“Oppression and intimidation of journalists” will continue, Shipton said. As long as the US is allowed to persecute people around the world with impunity, “they will say anything and other countries will take upon themselves this privilege of kidnapping the journalists” under the auspices of Washington, he added.
Love also believes that “the US is trying to exercise its very dubious laws outside of its jurisdiction and lock people up for activities that are in public interest, like journalism in Julian’s case.” In this instance, “efforts are made to discourage particular kinds of bravery, courage or someone having an impudence to stand up to power,” the activist said, adding that one of the issues that should be debated here is “why we should be allowing the US to act as a superior hegemony.”
The very concept of “national security” the US employed in its hunt for Assange is a smokescreen designed to leave people blind to the state’s actions, Rees believes.
“National security is a blanket that covers absolutely anything that a state wants it to cover,” he said. “What it really means is that you cannot tell people vitally important things about the way in which their country is run under this system.”
You are supposed to rely on government handouts and government PR, government spin and not anything that falls outside of it. It is not acceptable in democracy. It is not an acceptable form of journalism. It is not an acceptable form of free speech.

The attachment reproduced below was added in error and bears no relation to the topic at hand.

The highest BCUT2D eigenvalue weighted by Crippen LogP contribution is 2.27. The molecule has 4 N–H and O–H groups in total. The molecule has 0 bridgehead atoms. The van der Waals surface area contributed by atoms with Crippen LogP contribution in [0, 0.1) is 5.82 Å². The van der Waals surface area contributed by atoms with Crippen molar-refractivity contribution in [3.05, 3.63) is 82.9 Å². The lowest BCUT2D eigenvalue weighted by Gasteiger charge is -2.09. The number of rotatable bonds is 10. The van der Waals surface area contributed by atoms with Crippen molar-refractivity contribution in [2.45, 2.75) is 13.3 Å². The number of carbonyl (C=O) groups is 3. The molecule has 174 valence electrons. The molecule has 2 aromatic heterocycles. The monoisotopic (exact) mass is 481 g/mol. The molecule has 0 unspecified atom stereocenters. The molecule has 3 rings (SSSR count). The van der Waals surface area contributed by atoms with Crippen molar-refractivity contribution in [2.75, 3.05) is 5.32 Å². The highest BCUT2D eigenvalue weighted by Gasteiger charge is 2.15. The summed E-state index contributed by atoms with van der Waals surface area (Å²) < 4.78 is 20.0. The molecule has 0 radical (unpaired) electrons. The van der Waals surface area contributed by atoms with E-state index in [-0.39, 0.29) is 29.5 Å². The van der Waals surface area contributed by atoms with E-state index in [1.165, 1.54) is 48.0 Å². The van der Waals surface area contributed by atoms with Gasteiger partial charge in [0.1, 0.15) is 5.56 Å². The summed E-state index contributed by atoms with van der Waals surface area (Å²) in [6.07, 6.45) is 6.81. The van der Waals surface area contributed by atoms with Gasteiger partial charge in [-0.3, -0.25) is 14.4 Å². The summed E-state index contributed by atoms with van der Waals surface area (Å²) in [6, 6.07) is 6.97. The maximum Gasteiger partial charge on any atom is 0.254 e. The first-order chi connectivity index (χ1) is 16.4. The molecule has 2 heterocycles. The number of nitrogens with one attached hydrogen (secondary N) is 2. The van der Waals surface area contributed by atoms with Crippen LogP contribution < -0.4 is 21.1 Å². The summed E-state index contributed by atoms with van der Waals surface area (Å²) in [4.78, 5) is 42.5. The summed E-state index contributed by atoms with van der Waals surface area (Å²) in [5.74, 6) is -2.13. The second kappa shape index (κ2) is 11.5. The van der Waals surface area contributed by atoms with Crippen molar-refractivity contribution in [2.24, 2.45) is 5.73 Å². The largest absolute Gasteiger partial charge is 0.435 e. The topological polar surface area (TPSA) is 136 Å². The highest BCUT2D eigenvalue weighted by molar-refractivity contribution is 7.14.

Assange’s supporters have been rallying in London to demand freedom for the jailed WikiLeaks co-founder for several days now, as the UK High Court met to hear the US appeal to extradite the journalist. On Thursday, the hearing ended with no immediate ruling.
The US government’s original extradition request was rejected in January, when UK Judge Vanessa Baraitser ruled that Assange, whose mental health had been rapidly deteriorating, would be at risk of suicide in an American prison.
Assange could face up to 175 years in prison if extradited to the US and found guilty of charges of violating the Espionage Act. He has been held in London’s top-security Belmarsh Prison since April 2019, when he was dragged out of the embassy after Ecuador revoked his asylum.